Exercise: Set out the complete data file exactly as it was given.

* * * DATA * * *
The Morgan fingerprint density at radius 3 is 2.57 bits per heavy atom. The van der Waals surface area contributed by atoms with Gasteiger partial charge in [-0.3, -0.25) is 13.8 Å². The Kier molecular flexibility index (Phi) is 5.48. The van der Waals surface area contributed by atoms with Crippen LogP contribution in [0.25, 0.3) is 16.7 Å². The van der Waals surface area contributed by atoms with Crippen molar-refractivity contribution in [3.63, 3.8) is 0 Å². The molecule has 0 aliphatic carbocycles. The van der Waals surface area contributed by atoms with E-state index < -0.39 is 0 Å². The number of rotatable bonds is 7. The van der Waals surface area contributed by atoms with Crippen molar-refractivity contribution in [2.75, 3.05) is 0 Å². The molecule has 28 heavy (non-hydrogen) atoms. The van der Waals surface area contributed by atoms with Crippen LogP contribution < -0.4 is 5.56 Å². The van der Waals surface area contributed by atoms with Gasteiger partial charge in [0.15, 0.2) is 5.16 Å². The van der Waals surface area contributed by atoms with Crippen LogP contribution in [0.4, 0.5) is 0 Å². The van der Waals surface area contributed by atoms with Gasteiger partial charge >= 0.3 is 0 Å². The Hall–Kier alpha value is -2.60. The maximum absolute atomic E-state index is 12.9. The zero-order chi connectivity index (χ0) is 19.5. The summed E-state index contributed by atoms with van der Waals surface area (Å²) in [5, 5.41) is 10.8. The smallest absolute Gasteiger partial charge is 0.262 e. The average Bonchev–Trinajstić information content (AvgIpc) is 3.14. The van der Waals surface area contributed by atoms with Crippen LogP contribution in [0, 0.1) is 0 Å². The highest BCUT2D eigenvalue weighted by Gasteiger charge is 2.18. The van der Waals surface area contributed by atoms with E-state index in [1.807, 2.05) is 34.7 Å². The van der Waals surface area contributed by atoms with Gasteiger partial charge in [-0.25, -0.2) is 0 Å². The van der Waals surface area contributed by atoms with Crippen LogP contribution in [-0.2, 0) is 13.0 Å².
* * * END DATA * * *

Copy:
The Morgan fingerprint density at radius 3 is 2.57 bits per heavy atom. The van der Waals surface area contributed by atoms with Gasteiger partial charge in [-0.3, -0.25) is 13.8 Å². The Kier molecular flexibility index (Phi) is 5.48. The van der Waals surface area contributed by atoms with Crippen LogP contribution in [0.25, 0.3) is 16.7 Å². The van der Waals surface area contributed by atoms with Crippen molar-refractivity contribution in [3.63, 3.8) is 0 Å². The molecule has 0 aliphatic carbocycles. The van der Waals surface area contributed by atoms with E-state index < -0.39 is 0 Å². The number of rotatable bonds is 7. The van der Waals surface area contributed by atoms with Crippen molar-refractivity contribution in [2.75, 3.05) is 0 Å². The molecule has 28 heavy (non-hydrogen) atoms. The van der Waals surface area contributed by atoms with Crippen LogP contribution < -0.4 is 5.56 Å². The van der Waals surface area contributed by atoms with Gasteiger partial charge in [0.15, 0.2) is 5.16 Å². The van der Waals surface area contributed by atoms with Crippen LogP contribution in [0.4, 0.5) is 0 Å². The van der Waals surface area contributed by atoms with Gasteiger partial charge >= 0.3 is 0 Å². The Hall–Kier alpha value is -2.60. The maximum absolute atomic E-state index is 12.9. The zero-order chi connectivity index (χ0) is 19.5. The summed E-state index contributed by atoms with van der Waals surface area (Å²) in [5, 5.41) is 10.8. The smallest absolute Gasteiger partial charge is 0.262 e. The average Bonchev–Trinajstić information content (AvgIpc) is 3.14. The van der Waals surface area contributed by atoms with Crippen LogP contribution in [0, 0.1) is 0 Å². The highest BCUT2D eigenvalue weighted by Gasteiger charge is 2.18. The van der Waals surface area contributed by atoms with E-state index in [1.807, 2.05) is 34.7 Å². The van der Waals surface area contributed by atoms with Gasteiger partial charge in [-0.25, -0.2) is 0 Å². The van der Waals surface area contributed by atoms with Crippen LogP contribution in [-0.2, 0) is 13.0 Å².